Response: “The SPLC is a Cultural Marxist hate group that slanders and attacks any pro-American, European ethnocentric, or anti-cultural Marxist group,” wrote an unnamed member of Aryan Terror Brigade New Jersey in an email to me. “The SPLC promotes ‘virtues’ and policies that history has shown does in fact destroy nations. Homosexuality, miscegenation, open boarders [sic], diversity, etc.”
“To be put on ‘Hatewatch’ is as rather easy. A person or group simply has to be against their country going down the Marxist toilet, questions your government, or owns firearms… Tolerance is a virtue of men who no longer believe in anything. Tolerance is only found in men and women devoid of all virtues, courage, and beliefs. They believe in nothing.”
Keystone State Racist Skinheads
SPLC Designation: Racist Skinhead
Background: “Defending our heritage since 2001,” claims their blog. The SPLC says that Keystone “is one of the largest and most active single-state racist skinhead crews in the country. While its members attempt to project a mediagenic image of being part of a new breed of more sophisticated and less spasmodically violent skins, the truth is that the group’s members have been convicted of a string of remarkably violent attacks dating back to at least 1998, ranging from bar brawls to murder.” Here, Keystone member and Northeast Philadelphia resident Keith Carney is seen at Geno’s Steaks.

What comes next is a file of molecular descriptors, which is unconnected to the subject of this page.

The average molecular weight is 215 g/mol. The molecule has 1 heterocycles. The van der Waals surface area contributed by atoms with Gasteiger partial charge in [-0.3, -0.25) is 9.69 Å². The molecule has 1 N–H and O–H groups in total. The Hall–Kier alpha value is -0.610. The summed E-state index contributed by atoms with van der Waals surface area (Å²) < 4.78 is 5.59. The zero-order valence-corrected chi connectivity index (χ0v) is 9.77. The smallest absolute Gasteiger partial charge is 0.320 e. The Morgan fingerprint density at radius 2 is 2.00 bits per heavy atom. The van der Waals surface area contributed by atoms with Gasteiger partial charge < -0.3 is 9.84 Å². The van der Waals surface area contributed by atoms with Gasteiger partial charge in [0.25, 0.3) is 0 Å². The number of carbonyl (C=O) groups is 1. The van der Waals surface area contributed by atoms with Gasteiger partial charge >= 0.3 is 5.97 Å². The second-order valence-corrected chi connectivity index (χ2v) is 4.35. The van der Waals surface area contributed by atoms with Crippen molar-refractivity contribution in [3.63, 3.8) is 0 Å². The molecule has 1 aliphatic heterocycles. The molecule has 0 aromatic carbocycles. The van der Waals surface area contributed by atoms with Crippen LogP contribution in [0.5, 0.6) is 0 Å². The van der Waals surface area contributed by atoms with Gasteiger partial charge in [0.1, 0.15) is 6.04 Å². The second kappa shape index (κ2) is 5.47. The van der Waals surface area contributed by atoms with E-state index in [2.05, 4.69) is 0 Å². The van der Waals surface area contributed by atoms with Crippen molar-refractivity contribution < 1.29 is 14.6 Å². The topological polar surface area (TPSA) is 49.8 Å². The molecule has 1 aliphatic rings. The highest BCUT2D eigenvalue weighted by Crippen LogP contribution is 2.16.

Response: An anonymous Keystoner wrote in an email to me: “We are a Pennsylvania state organization devoted to educating, advancing and defending European-American culture, rights and heritage.”
Elsewhere, they’ve had this to say: “We wish to break the stereotypes of skinheads being alcoholic thugs and violent drug-addicted criminals… By offering education and guidance, we intend to mobilize our youth for change and create an atmosphere capable of weeding out the superficial and outdated reactionary elements so that we may continue to move forward.”